# QuestionHas Anyone Ever Tried to Calculate What the Observable Universe Looks Like "Presently"?

#### efarina96

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Take a star 5,000 lightyears away. We can observe its properties, determine if it is orbited by planets and what the physical properties of those planets are, and make other inferences about the surrounding Universe as well as the Universe at large. But that was so 5,000 years ago. Where is that star now? Do we attempt to calculate this? What about the earliest observed galaxy?

Do we think about how this system has evolved? Are we observing some of its constituent parts in other, newer galaxies? Could we create an Atlas of the Present Universe, wherein we describe exactly where every object in the observed Universe is now and what it is doing?
Furthermore, if we could accomplish said task, would it forever alter the way we see the universe?
The Universe is Infinite. Infinity is real, and it is definite. That means whether it makes your brain hurt or not, there are objects *infinitely* far away that impact us in ways we are failing to understand.
But if we insist on going by what we see, let's at least be logical about it.
If we intend on using extrapolation, why not try to understand what the Universe *is* and not just what it *was*?

#### Snorrie

Dr. Don Lincoln has videos on this subject on Fermilab.com. In addition, "Cosmology: The History and Nature of Our Universe" by Prof. Mark Whittle available via The Great Courses. It has nifty calculations and explanations. Yea! The 13.7 bly to the CMB as the observable Universe is pretty much common knowledge. With a little "Kentucky Windage" on a calculator, per the two sources, we can guesstamate that the 13.7 bly is now expanded to a circle centered on Earth with a diameter of ~96 bly. This begs the question will sapient beings in the far distant future believe what they currently observe in the Universe or will they believe what we have described in the dim, dark, past and relate it to what they observe or can no longer observe?

efarina96

#### efarina96

BANNED
Dr. Don Lincoln has videos on this subject on Fermilab.com. In addition, "Cosmology: The History and Nature of Our Universe" by Prof. Mark Whittle available via The Great Courses. It has nifty calculations and explanations. Yea! The 13.7 bly to the CMB as the observable Universe is pretty much common knowledge. With a little "Kentucky Windage" on a calculator, per the two sources, we can guesstamate that the 13.7 bly is now expanded to a circle centered on Earth with a diameter of ~96 bly. This begs the question will sapient beings in the far distant future believe what they currently observe in the Universe or will they believe what we have described in the dim, dark, past and relate it to what they observe or can no longer observe?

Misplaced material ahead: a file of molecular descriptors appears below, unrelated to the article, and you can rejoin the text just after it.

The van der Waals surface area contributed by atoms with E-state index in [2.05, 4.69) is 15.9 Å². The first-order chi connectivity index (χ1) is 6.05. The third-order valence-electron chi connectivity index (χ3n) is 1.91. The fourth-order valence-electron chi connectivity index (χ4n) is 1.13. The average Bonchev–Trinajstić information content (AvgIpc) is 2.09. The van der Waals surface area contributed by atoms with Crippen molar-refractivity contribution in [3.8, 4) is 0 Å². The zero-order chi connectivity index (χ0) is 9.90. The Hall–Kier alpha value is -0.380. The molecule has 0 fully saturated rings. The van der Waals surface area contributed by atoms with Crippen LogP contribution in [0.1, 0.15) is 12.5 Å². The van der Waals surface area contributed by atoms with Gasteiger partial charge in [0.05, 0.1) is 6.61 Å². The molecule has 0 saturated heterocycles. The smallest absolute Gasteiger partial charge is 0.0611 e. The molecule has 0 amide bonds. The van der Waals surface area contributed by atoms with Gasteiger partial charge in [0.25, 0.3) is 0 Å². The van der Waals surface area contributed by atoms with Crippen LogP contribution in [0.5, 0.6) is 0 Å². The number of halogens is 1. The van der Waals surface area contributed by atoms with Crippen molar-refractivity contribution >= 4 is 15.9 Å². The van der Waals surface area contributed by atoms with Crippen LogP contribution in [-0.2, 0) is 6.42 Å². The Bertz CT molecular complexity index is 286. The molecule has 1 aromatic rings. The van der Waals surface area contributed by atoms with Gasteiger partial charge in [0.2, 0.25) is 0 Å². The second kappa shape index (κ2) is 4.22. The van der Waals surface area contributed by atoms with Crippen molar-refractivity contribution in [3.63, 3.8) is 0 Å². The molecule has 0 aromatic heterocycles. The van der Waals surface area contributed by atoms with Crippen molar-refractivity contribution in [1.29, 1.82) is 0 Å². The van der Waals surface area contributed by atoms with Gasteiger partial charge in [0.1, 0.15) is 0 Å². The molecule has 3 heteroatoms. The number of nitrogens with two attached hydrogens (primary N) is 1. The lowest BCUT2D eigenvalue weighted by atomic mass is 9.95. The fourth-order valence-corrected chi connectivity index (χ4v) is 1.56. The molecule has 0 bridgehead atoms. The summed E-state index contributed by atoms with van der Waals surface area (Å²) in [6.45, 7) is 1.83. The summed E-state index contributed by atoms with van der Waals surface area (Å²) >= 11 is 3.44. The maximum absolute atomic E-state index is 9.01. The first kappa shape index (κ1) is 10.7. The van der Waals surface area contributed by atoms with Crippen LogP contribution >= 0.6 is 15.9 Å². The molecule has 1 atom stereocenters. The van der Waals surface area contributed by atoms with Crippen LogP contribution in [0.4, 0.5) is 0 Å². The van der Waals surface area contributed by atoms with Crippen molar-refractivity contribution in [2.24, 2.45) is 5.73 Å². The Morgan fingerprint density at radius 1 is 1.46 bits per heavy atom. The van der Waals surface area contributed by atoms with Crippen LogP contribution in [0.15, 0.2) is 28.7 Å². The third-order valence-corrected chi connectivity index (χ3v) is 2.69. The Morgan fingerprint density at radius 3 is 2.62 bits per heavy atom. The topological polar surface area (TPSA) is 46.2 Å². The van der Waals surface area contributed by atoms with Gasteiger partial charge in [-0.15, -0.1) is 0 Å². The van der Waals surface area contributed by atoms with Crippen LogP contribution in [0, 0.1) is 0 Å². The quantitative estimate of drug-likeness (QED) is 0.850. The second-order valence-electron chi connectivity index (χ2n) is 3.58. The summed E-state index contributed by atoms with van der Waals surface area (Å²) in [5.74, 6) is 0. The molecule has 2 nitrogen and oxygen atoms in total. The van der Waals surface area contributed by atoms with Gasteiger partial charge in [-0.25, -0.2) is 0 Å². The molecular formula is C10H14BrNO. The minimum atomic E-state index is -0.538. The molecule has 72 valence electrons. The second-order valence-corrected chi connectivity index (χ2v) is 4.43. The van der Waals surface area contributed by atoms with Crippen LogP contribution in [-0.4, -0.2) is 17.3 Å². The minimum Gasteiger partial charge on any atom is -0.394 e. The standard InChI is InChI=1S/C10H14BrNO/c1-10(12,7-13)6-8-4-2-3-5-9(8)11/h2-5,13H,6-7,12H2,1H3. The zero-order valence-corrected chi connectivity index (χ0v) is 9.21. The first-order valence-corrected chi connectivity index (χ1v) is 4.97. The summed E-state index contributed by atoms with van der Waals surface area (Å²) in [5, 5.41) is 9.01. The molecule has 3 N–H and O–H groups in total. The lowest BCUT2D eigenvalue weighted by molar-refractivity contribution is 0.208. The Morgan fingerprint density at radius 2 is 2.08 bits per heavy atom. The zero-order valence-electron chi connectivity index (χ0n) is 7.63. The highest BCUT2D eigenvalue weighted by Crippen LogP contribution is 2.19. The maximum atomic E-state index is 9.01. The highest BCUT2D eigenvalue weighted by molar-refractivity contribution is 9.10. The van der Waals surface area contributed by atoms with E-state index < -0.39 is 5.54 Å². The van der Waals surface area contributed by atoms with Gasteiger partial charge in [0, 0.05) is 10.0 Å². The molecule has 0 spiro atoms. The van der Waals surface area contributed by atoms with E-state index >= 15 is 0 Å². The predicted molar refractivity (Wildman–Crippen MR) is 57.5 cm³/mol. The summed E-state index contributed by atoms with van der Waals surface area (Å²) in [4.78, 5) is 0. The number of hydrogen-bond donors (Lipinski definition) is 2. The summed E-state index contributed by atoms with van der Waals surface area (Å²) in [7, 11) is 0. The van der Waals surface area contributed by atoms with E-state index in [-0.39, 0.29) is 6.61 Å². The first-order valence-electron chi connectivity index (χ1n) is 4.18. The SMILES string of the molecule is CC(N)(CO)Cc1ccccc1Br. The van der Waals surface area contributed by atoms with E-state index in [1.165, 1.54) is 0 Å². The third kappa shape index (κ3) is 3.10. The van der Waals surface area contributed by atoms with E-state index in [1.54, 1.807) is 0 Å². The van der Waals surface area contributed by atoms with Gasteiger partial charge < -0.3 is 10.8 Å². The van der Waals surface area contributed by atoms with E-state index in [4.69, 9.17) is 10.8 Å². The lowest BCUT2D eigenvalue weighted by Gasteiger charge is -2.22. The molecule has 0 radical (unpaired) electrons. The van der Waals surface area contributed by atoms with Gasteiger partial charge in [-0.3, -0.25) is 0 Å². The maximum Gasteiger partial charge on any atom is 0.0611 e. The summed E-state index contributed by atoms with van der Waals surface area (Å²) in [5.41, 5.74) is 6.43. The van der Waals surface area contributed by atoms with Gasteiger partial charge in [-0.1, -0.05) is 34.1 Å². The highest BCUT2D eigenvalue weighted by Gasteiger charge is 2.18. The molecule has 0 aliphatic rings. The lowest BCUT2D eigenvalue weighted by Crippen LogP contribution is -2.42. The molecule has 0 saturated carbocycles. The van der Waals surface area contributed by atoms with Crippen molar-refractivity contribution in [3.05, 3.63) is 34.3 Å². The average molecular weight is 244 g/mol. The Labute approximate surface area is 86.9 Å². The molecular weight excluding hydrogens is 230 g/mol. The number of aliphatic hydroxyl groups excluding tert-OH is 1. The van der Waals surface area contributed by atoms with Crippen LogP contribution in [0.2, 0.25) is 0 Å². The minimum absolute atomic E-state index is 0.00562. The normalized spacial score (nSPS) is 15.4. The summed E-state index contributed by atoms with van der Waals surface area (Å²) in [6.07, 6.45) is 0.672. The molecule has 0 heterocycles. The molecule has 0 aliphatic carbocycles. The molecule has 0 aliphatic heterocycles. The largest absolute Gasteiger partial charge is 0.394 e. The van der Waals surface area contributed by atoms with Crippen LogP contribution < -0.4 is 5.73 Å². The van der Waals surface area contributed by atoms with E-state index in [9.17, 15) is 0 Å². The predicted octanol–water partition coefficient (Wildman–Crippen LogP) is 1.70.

Thanks for the info! I am excited to look into Dr. Lincoln's work.

#### Hayseed

I am sure that someone has tried, but it is not possible at this time. We need a tool, that will allow us to measure the speed, direction and distance of stars. Right now, we can only make a sloppy guess. Almost everything in astronomy is an assumption. But in the future, if we can developed very fast electronic switches, we might be able to determine a precise distance, speed and direction of the stars. But we need to DSP(sample) light and x-ray frequencies. It might even be possible to get a precise g measurement of the star.

If one can determine the true speed and direction of a star......then over time, one can determine the distance of that star. But a star's direction(path,trajectory) is not linear......it is angular......so a star does not have velocity, it has acceleration. And an acceleration with distance plot, can give us a sim, both back and forth in time. Which will brighten or dim the universe. Our present universe is darker than what we see.

Unless our black hole went supernova 21k LY ago, and we don't see it for another thousand years. Then our present universe is much brighter than it appears now.

efarina96

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